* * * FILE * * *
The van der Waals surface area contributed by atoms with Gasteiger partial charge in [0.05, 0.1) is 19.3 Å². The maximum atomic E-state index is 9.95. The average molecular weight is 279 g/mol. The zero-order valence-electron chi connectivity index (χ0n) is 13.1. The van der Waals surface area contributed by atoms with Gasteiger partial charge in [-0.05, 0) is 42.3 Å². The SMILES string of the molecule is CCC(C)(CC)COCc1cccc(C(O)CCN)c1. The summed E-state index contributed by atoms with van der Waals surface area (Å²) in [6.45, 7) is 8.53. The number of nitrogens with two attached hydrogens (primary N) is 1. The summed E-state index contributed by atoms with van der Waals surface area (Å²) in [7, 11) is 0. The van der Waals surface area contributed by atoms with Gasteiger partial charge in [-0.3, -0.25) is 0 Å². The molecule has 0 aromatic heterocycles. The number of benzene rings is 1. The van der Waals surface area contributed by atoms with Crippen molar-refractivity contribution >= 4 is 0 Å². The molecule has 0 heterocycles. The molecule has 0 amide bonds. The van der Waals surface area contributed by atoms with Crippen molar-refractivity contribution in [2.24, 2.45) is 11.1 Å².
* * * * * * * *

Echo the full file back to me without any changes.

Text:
The van der Waals surface area contributed by atoms with Gasteiger partial charge in [0.05, 0.1) is 19.3 Å². The maximum atomic E-state index is 9.95. The average molecular weight is 279 g/mol. The zero-order valence-electron chi connectivity index (χ0n) is 13.1. The van der Waals surface area contributed by atoms with Gasteiger partial charge in [-0.05, 0) is 42.3 Å². The SMILES string of the molecule is CCC(C)(CC)COCc1cccc(C(O)CCN)c1. The summed E-state index contributed by atoms with van der Waals surface area (Å²) in [6.45, 7) is 8.53. The number of nitrogens with two attached hydrogens (primary N) is 1. The summed E-state index contributed by atoms with van der Waals surface area (Å²) in [7, 11) is 0. The van der Waals surface area contributed by atoms with Gasteiger partial charge in [-0.3, -0.25) is 0 Å². The molecule has 0 aromatic heterocycles. The number of benzene rings is 1. The van der Waals surface area contributed by atoms with Crippen molar-refractivity contribution >= 4 is 0 Å². The molecule has 0 heterocycles. The molecule has 0 amide bonds. The van der Waals surface area contributed by atoms with Crippen molar-refractivity contribution in [2.24, 2.45) is 11.1 Å².